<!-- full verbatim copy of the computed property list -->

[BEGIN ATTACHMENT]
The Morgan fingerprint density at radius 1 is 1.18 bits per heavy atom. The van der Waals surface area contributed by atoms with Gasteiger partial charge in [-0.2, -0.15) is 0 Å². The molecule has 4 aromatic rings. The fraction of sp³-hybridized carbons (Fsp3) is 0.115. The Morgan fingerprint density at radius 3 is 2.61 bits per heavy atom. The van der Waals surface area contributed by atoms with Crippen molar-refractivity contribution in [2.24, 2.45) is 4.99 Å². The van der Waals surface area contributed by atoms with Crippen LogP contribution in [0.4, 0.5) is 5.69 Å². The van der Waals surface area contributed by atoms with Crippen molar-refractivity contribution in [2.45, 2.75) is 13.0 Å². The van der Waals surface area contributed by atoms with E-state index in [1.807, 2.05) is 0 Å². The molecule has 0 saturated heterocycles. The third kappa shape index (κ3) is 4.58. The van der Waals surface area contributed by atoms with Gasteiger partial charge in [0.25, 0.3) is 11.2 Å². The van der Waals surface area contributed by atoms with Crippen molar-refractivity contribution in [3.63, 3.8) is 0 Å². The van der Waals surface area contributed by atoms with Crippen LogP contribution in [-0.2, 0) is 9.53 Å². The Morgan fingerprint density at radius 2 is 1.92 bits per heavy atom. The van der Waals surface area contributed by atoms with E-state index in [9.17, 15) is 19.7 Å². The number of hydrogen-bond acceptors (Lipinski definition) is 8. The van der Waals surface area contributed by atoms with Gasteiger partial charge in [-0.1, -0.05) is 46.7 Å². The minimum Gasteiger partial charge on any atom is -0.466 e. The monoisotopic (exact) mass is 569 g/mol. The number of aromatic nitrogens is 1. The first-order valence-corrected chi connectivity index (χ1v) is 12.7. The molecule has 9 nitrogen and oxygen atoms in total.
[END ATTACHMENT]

The Morgan fingerprint density at radius 1 is 1.18 bits per heavy atom. The van der Waals surface area contributed by atoms with Gasteiger partial charge in [-0.2, -0.15) is 0 Å². The molecule has 4 aromatic rings. The fraction of sp³-hybridized carbons (Fsp3) is 0.115. The Morgan fingerprint density at radius 3 is 2.61 bits per heavy atom. The van der Waals surface area contributed by atoms with Crippen molar-refractivity contribution in [2.24, 2.45) is 4.99 Å². The van der Waals surface area contributed by atoms with Crippen LogP contribution in [0.4, 0.5) is 5.69 Å². The van der Waals surface area contributed by atoms with Crippen molar-refractivity contribution in [2.45, 2.75) is 13.0 Å². The van der Waals surface area contributed by atoms with E-state index in [1.807, 2.05) is 0 Å². The molecule has 0 saturated heterocycles. The third kappa shape index (κ3) is 4.58. The van der Waals surface area contributed by atoms with Gasteiger partial charge in [0.25, 0.3) is 11.2 Å². The van der Waals surface area contributed by atoms with Crippen molar-refractivity contribution in [3.63, 3.8) is 0 Å². The van der Waals surface area contributed by atoms with Crippen LogP contribution in [-0.2, 0) is 9.53 Å². The Morgan fingerprint density at radius 2 is 1.92 bits per heavy atom. The van der Waals surface area contributed by atoms with E-state index in [9.17, 15) is 19.7 Å². The number of hydrogen-bond acceptors (Lipinski definition) is 8. The van der Waals surface area contributed by atoms with Gasteiger partial charge in [-0.1, -0.05) is 46.7 Å². The minimum Gasteiger partial charge on any atom is -0.466 e. The monoisotopic (exact) mass is 569 g/mol. The number of aromatic nitrogens is 1. The first-order valence-corrected chi connectivity index (χ1v) is 12.7. The molecule has 9 nitrogen and oxygen atoms in total.